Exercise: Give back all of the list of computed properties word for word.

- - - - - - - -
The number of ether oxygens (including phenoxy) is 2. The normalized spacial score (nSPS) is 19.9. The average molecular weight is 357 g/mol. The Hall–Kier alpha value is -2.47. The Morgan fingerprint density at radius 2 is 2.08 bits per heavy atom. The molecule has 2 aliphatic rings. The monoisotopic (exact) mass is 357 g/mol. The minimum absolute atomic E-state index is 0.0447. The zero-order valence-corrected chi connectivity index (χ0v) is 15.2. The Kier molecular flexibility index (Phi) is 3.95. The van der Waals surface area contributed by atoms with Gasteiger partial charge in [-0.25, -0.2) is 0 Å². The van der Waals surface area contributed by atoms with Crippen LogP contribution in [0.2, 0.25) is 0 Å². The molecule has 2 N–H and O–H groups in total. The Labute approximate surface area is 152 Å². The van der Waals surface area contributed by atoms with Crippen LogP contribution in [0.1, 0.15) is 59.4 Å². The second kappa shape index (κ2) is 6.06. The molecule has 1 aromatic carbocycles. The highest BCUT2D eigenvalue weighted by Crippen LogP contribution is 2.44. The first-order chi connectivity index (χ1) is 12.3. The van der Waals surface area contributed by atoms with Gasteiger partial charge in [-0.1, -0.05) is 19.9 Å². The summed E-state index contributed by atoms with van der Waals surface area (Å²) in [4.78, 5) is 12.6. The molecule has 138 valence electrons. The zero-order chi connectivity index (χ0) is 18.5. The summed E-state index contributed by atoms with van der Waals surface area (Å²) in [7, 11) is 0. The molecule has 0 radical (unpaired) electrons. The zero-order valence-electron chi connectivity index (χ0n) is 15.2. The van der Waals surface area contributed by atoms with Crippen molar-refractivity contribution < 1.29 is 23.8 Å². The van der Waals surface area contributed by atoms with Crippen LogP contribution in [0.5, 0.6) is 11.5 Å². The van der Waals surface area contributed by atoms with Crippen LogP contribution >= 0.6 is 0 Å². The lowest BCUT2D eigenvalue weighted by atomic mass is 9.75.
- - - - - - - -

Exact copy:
The number of ether oxygens (including phenoxy) is 2. The normalized spacial score (nSPS) is 19.9. The average molecular weight is 357 g/mol. The Hall–Kier alpha value is -2.47. The Morgan fingerprint density at radius 2 is 2.08 bits per heavy atom. The molecule has 2 aliphatic rings. The monoisotopic (exact) mass is 357 g/mol. The minimum absolute atomic E-state index is 0.0447. The zero-order valence-corrected chi connectivity index (χ0v) is 15.2. The Kier molecular flexibility index (Phi) is 3.95. The van der Waals surface area contributed by atoms with Gasteiger partial charge in [-0.25, -0.2) is 0 Å². The van der Waals surface area contributed by atoms with Crippen LogP contribution in [0.2, 0.25) is 0 Å². The molecule has 2 N–H and O–H groups in total. The Labute approximate surface area is 152 Å². The van der Waals surface area contributed by atoms with Crippen LogP contribution in [0.1, 0.15) is 59.4 Å². The second kappa shape index (κ2) is 6.06. The molecule has 1 aromatic carbocycles. The highest BCUT2D eigenvalue weighted by Crippen LogP contribution is 2.44. The first-order chi connectivity index (χ1) is 12.3. The van der Waals surface area contributed by atoms with Gasteiger partial charge in [-0.1, -0.05) is 19.9 Å². The summed E-state index contributed by atoms with van der Waals surface area (Å²) in [4.78, 5) is 12.6. The molecule has 138 valence electrons. The zero-order chi connectivity index (χ0) is 18.5. The summed E-state index contributed by atoms with van der Waals surface area (Å²) in [7, 11) is 0. The molecule has 0 radical (unpaired) electrons. The zero-order valence-electron chi connectivity index (χ0n) is 15.2. The van der Waals surface area contributed by atoms with Crippen molar-refractivity contribution < 1.29 is 23.8 Å². The van der Waals surface area contributed by atoms with Crippen LogP contribution in [0.5, 0.6) is 11.5 Å². The van der Waals surface area contributed by atoms with Crippen LogP contribution >= 0.6 is 0 Å². The lowest BCUT2D eigenvalue weighted by atomic mass is 9.75.